Thursday, January 1, 2009

Morning meditation - Living can be difficult

"The difficult I will do right now. The impossible will take a little longer."

Author unknown

I am a psychotherapist. I am a Psychiatric Social Worker, affectionately known in New York State as a L.C.S.W., Licensed Clinical Social Worker. I have been in the field 40 years having started as a Psychiatric Social Worker Trainee II at Kings Park State Hospital on Long Island, October 31, 1968.

It has been long career and will get longer because I'm only 63 and as a Social Worker who has worked his career in Community Mental Health Centers has never made much money, has very little retirement other than Social Security, and raised 9 children working 3 jobs.

The last week I have been trying to help the family of a client of mine get her hospitalized because she is psychotic and while not an immediate danger to herself or others, meaning suicidal or homicidal, her thinking has become increasingly disorganized, she has developed paranoia, and she has been exhibitng poor judgment, just walking into neighbors homes, driving aimlessly all night long, calling 911 reporting that people have broken into her house, scaring her kids, etc.

With advent of HMOs in the late 80s, it has become increasingly difficult to access psychiatric services for patients and the system of care that I helped build in the 70s and 80s has now been pretty much destroyed.

I have become once again personally frustrated with how inhumane our caring for each other has become with the advent of reagonomics and the culture of greed. Under the guise of cost effective management, and increasing the bottom line for a mercenary health care system which is driven by profit rather than care, people most in need of services can't get them and even health care providers with years of experience and savvy are met continously with bureaucratic barriers to keep people out of care to save money rather than provide care to people in need.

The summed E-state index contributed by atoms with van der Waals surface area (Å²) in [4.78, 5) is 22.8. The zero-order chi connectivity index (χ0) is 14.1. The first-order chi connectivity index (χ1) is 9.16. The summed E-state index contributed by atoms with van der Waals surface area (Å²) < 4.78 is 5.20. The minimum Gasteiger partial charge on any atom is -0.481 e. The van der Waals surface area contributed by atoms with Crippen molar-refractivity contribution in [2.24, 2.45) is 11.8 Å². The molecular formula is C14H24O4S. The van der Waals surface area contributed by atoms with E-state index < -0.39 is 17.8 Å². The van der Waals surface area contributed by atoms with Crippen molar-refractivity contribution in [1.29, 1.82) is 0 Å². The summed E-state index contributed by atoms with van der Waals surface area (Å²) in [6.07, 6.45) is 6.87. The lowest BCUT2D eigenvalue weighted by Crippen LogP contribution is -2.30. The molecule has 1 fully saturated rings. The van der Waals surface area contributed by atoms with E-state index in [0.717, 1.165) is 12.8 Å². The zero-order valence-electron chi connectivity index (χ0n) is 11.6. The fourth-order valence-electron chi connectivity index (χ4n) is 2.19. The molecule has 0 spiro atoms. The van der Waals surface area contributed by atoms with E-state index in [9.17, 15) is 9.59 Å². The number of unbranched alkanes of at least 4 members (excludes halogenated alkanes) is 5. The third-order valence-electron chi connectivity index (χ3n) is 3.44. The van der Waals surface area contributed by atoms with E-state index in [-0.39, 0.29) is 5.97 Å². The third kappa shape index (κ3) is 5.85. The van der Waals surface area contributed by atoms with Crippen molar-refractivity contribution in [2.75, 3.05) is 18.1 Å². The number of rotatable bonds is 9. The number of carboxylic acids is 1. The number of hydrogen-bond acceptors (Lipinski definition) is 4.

I write about this here because it is a moral issue. We as Americans have to decide what kind of a society we want, one in which people are hungry and food insecure and lacking in health insurance while it spends billions on war and bailing out failing financial institutions or one in which we refocus and meet the more basic needs of people for food, housing, healthcare, education?

As someone on the front lines day in and day out, we are seriously messed up as a people. Unitarian Universalists believe in the inherent worth and dignity of every person, but if you've got money and are rich it sure helps you get treated with more dignity and worth. We believe in justice, equity, and compassion if you can pay for it. Otherwise it is a crap shoot as more than a million poor black folks in America's prisons will tell you. We believe in the free and responsible search for truth and meaning but then allow media outlets and our government lie to us continually and rarely object for fear that we will be labled sympathetic to terrorists if we disagree with their policies. We have, supposedly, a respect for the interdependent web and yet soil our nest daily again going for the profit and cost savings rather than respecting the very enviornment that sustains us.

I was awoken last night, at 2:00 AM 01/01/09 saying that my patient was in the psychiatric emergency room and wanting back ground information. I had already called at 7:00 PM on 12/31/08 telling them I was sending her in and Please, Please, Please, don't just send her home.

And so my first conscious act in 2009 was to try to get help for one suffering human being afraid of been rebuffed and rejected as not being bad enough to get the help which she so desparately needs. And I am reminded of the saying, "The difficult I will do right now, but the impossible will take a while longer."

1 comment:

  1. Bless you. My ex-husband has bipolar I, and I have spent more hours in ERs trying to get him admitted than I care to remember. I also have worked with homeless teens and battered women who need access to mental health treatment, and I absolutely agree with everything you've said here 100%!